The Supreme Court's decision in the Stoneridge case has largely been interpreted as a imposing a strict, pro-defendant reliance requirement. This article offers an alternative reading that takes the Court's analysis more seriously than its overheated dicta, one that makes "remoteness" a serious and meaningful inquiry that can produce balanced and fair responses to the concern that seemed to motivate the search for restraint: fear of disproportionate liability. It explores the nature of the dispropotion, and suggests ways--using the Court's own explanatory tools--for deciding when third party involvement is close enough to the fraud so that fear ...


Supply Chains And Porous Boundaries: The Disaggregation Of Legal Services, Milton C. Regan, Palmer T. Heenan Jan 2010

Supply Chains And Porous Boundaries: The Disaggregation Of Legal Services, Milton C. Regan, Palmer T. Heenan

Georgetown Law Faculty Publications and Other Works

The economic downturn has had significant effects on law firms, and is causing many of them to rethink some basic assumptions about how they operate. In important respects, however, the downturn has simply intensified the effects of some deeper trends that preceded it, which are likely to continue after any recovery that may occur.

This paper explores one of these trends, which is corporate client insistence that law firms “disaggregate” their services into discrete tasks that can be delegated to the least costly providers who can perform them. With advances in communications technology, there is increasing likelihood that some of ...


Corporate Environmental Social Responsibility: Corporate "Greenwashing" Or A Corporate Culture Game Changer?, Hope M. Babcock Jan 2010

Corporate Environmental Social Responsibility: Corporate "Greenwashing" Or A Corporate Culture Game Changer?, Hope M. Babcock

Georgetown Law Faculty Publications and Other Works

This article focuses on the extent to which unenforceable voluntary initiatives undertaken by corporations can change corporate behavior to make businesses more environmentally responsible, i.e. not only comply with the law, but to do more than the law actually requires of them. These initiatives, loosely gathered under the umbrella of a movement called corporate social responsibility (CSR), are often proposed by the government as a way to fill regulatory and enforcement gaps or by industry, often as an alternative to regulatory requirements. In each case, their goal is to improve the compliance record of businesses and, in some cases ...


Fighting Freestyle: The First Amendment, Fairness, And Corporate Reputation, Rebecca Tushnet Dec 2009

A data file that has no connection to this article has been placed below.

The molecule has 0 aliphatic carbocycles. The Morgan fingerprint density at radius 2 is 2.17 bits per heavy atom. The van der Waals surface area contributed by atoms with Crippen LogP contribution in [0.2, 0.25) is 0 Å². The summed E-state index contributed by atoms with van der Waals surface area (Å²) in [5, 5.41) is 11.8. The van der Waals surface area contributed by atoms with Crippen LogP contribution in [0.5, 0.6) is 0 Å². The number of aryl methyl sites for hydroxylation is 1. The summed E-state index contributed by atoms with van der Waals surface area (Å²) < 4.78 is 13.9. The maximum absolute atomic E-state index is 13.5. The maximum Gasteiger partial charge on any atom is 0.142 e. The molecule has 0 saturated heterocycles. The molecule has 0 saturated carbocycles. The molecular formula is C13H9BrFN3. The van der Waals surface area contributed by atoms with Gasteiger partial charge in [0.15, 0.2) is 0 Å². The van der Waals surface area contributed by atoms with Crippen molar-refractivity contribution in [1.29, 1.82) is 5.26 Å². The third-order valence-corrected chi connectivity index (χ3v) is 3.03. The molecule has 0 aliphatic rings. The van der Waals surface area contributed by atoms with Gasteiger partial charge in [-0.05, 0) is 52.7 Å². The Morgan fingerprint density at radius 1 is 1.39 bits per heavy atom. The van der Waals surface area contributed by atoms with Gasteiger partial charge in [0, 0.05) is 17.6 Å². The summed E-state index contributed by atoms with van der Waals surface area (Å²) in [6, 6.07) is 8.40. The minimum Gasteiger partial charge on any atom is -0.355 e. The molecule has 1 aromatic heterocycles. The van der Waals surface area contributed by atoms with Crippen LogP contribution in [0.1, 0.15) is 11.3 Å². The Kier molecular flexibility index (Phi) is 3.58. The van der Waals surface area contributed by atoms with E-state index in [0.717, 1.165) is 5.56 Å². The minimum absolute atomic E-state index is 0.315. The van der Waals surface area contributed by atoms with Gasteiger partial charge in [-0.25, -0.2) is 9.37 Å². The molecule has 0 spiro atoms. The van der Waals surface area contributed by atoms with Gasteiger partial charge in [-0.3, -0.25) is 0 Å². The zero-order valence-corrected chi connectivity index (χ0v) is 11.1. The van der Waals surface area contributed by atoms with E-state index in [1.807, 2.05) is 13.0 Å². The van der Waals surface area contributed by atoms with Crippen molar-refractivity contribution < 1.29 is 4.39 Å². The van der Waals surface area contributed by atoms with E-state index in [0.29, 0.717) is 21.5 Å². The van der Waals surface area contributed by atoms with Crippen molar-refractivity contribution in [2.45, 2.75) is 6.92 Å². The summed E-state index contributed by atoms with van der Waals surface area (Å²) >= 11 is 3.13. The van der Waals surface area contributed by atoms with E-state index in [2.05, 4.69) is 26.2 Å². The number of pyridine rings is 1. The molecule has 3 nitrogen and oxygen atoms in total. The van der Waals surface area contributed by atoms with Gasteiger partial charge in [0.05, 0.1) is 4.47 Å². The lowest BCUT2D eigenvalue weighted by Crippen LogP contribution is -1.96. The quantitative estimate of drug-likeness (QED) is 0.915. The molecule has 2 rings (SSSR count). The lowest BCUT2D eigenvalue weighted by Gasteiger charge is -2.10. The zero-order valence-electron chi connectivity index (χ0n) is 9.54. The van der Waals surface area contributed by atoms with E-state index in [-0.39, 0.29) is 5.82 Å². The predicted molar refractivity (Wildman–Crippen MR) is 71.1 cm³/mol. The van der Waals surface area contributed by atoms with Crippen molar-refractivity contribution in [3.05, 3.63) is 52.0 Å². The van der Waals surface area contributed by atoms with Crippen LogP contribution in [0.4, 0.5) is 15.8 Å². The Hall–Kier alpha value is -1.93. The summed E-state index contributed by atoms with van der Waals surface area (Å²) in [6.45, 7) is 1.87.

Fighting Freestyle: The First Amendment, Fairness, And Corporate Reputation, Rebecca Tushnet

Georgetown Law Faculty Publications and Other Works

There are three distinct groups who might want to engage in speech about commercial entities or to constrain those commercial entities from making particular claims of their own. Competitors may sue each other for false advertising, consumers may sue businesses, and government regulators may impose requirements on what businesses must and may not say. In this context, this Article will evaluate a facially persuasive but ultimately misguided claim about corporate speech: that because consumers regularly get to say nasty things about corporations under the lax standards governing defamation of public figures, corporations must be free to make factual claims subject ...


The Sec And The Madoff Scandal: Three Narratives In Search Of A Story, Donald C. Langevoort Jan 2009

The Sec And The Madoff Scandal: Three Narratives In Search Of A Story, Donald C. Langevoort

Georgetown Law Faculty Publications and Other Works

This essay, part of a symposium on narrative in corporate law, considers various portrayals of the complicity of the SEC in the Bernard Madoff scandal--including the Commission's own Inspector General's report issued in September 2009. It considers possible explanations (revolving door problems, incompetence and sloth, etc.) but suggests that the story is deeper and more frustrating, arising out of the relative poverty in which the SEC operates, which in turn leads to habits of thought and action that leave too much unnoticed and undone. The interesting question, then: why the poverty? The essay concludes with a political explanation ...